Deputy PM from North to attend rail ceremonyA North Korean deputy prime minister will likely attend an inter-Korean railway project’s groundbreaking ceremony in Kaesong scheduled for next Wednesday, a South Korean government source said on Thursday.
The two Koreas agreed last week that around 100 members on each side would attend the ceremony, to be held at Panmun Station in Kaesong, where the railways of the South and North meet. The project is aimed at modernizing the North’s railways and roads, and connecting them to the South’s.
Seoul’s delegation will likely be led by Unification Minister Cho Myoung-gyon and Transport Minister Kim Hyun-mee. The North’s delegation will be headed by their counterparts, Ri Son-gwon, chairman of the North’s Committee for the Peaceful Reunification of the Country, and Railway Minister Jang Hyok, according to South Korean government sources.
With less than a week left until the ceremony, the North reportedly contacted the South saying a deputy prime minister-level figure would likely lead the delegation on their side.
The most likely candidate holding such a rank that could attend the event is Ri Ryong-nam, North Korea’s vice prime minister in charge of economic affairs. He is believed to be a leading economic policymaker in the North in charge of its strategic investments.
Ri Ryong-nam gained media attention in the South during the third inter-Korean summit in Pyongyang last September when he met with such South Korean business leaders as Samsung Vice Chairman Lee Jae-yong, who accompanied President Moon Jae-in to the summit as part of an official entourage.
The government source in Seoul said that nothing was set in stone so far, but added that the two sides are negotiating to have “someone ranking higher than Ri Son-gwon” attend the ceremony.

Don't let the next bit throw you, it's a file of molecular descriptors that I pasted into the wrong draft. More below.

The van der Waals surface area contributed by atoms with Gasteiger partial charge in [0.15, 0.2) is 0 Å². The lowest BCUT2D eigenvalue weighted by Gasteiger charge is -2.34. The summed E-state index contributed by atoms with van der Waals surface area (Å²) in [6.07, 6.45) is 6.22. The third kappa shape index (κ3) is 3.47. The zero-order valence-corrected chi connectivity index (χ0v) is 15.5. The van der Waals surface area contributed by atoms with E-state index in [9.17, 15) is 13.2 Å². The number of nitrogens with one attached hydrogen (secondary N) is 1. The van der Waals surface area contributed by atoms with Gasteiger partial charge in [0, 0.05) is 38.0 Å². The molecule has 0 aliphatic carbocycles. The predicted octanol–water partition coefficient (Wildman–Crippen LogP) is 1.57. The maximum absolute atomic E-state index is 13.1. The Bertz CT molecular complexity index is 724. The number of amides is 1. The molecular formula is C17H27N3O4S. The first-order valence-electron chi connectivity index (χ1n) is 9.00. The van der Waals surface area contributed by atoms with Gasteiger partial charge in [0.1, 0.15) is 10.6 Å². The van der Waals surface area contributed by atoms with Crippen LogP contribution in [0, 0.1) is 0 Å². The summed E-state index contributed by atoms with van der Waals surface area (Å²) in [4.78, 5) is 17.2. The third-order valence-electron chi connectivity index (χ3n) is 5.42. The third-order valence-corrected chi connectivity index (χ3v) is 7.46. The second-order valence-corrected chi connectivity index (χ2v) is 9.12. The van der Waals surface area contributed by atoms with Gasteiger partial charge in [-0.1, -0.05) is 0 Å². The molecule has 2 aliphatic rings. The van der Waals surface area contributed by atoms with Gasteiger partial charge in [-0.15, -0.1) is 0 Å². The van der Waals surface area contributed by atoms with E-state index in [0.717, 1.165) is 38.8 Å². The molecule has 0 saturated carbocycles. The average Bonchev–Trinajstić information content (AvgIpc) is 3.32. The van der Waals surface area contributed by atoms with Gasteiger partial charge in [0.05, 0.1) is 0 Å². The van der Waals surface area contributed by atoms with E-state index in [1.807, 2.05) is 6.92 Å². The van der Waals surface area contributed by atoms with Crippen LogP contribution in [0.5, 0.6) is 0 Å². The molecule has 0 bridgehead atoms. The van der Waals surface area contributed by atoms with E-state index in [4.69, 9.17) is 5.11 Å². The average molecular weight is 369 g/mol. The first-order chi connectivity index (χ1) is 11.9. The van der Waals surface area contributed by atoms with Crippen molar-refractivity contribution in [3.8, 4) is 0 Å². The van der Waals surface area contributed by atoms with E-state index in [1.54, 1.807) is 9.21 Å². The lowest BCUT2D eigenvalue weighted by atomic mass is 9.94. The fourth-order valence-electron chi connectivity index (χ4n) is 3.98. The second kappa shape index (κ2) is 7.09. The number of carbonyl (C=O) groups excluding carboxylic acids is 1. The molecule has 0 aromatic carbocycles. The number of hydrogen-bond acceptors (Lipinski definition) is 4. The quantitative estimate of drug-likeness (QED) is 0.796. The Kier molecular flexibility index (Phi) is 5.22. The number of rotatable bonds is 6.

Analysts say the North’s move to elevate the status of its representatives to the ceremony could be meant to goad the South into accelerating joint initiatives between the two countries, as North Korea’s negotiations with the United States remain at an impasse.
On Thursday, Uriminzokkiri, the North’s government-run propaganda website, published an editorial titled “Our nation should solve our issues without foreign powers.” In the article, it stressed the importance of self-determination by the Korean people in deciding the peninsula’s future.
It may also be no accident that the North’s decision to include a deputy prime minister on its roster was also timed to coincide with a visit by Stephen Biegun, the U.S. special representative for North Korea, to Seoul this week. On Wednesday, Biegun delivered a series of optimistic messages to the North. He implied that the United States could relax its ban on visits by its nationals to the North for humanitarian purposes, and by visiting Panmunjom, the border village between the two Koreas where the first inter-Korean summit between Moon and North Korean leader Kim Jong-un occurred in April.
“A deputy prime minister’s presence at the groundbreaking ceremony could give the impression that progress is continuing even in this stalemate,” the South Korean government source said.
North Korea has reportedly not yet requested that the South send its own deputy prime minister-level figure to the ceremony.
BY BAEK MIN-JEONG [firstname.lastname@example.org]
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